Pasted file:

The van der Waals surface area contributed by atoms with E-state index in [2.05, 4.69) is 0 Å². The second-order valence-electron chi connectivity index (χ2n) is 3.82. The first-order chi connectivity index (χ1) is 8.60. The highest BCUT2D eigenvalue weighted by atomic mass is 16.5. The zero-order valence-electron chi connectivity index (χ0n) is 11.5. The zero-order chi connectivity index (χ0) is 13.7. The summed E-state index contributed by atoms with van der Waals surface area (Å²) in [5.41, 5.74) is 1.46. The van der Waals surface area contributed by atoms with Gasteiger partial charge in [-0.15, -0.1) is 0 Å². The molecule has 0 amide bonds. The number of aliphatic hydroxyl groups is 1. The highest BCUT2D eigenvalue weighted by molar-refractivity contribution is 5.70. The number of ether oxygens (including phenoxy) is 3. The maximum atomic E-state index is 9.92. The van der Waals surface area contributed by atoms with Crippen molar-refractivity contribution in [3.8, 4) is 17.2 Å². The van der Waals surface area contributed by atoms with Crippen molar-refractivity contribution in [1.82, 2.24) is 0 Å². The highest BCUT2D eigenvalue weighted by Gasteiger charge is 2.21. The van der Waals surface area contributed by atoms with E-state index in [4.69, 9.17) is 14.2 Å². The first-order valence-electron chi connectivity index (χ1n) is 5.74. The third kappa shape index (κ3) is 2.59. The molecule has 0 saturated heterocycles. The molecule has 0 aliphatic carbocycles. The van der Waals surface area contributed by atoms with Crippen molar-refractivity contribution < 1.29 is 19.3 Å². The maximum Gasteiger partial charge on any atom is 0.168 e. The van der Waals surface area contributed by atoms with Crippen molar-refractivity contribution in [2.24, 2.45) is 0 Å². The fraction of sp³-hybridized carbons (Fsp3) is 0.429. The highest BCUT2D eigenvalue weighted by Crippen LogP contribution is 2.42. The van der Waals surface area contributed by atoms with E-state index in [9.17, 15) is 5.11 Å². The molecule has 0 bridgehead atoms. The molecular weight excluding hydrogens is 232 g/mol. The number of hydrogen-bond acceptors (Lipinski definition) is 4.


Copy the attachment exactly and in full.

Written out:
The van der Waals surface area contributed by atoms with E-state index in [2.05, 4.69) is 0 Å². The second-order valence-electron chi connectivity index (χ2n) is 3.82. The first-order chi connectivity index (χ1) is 8.60. The highest BCUT2D eigenvalue weighted by atomic mass is 16.5. The zero-order valence-electron chi connectivity index (χ0n) is 11.5. The zero-order chi connectivity index (χ0) is 13.7. The summed E-state index contributed by atoms with van der Waals surface area (Å²) in [5.41, 5.74) is 1.46. The van der Waals surface area contributed by atoms with Gasteiger partial charge in [-0.15, -0.1) is 0 Å². The molecule has 0 amide bonds. The number of aliphatic hydroxyl groups is 1. The highest BCUT2D eigenvalue weighted by molar-refractivity contribution is 5.70. The number of ether oxygens (including phenoxy) is 3. The maximum atomic E-state index is 9.92. The van der Waals surface area contributed by atoms with Crippen molar-refractivity contribution in [3.8, 4) is 17.2 Å². The van der Waals surface area contributed by atoms with Crippen molar-refractivity contribution in [1.82, 2.24) is 0 Å². The highest BCUT2D eigenvalue weighted by Gasteiger charge is 2.21. The van der Waals surface area contributed by atoms with E-state index in [4.69, 9.17) is 14.2 Å². The first-order valence-electron chi connectivity index (χ1n) is 5.74. The third kappa shape index (κ3) is 2.59. The molecule has 0 saturated heterocycles. The molecule has 0 aliphatic carbocycles. The van der Waals surface area contributed by atoms with Crippen molar-refractivity contribution < 1.29 is 19.3 Å². The maximum Gasteiger partial charge on any atom is 0.168 e. The van der Waals surface area contributed by atoms with Crippen molar-refractivity contribution in [2.24, 2.45) is 0 Å². The fraction of sp³-hybridized carbons (Fsp3) is 0.429. The highest BCUT2D eigenvalue weighted by Crippen LogP contribution is 2.42. The van der Waals surface area contributed by atoms with E-state index in [9.17, 15) is 5.11 Å². The molecule has 0 bridgehead atoms. The molecular weight excluding hydrogens is 232 g/mol. The number of hydrogen-bond acceptors (Lipinski definition) is 4.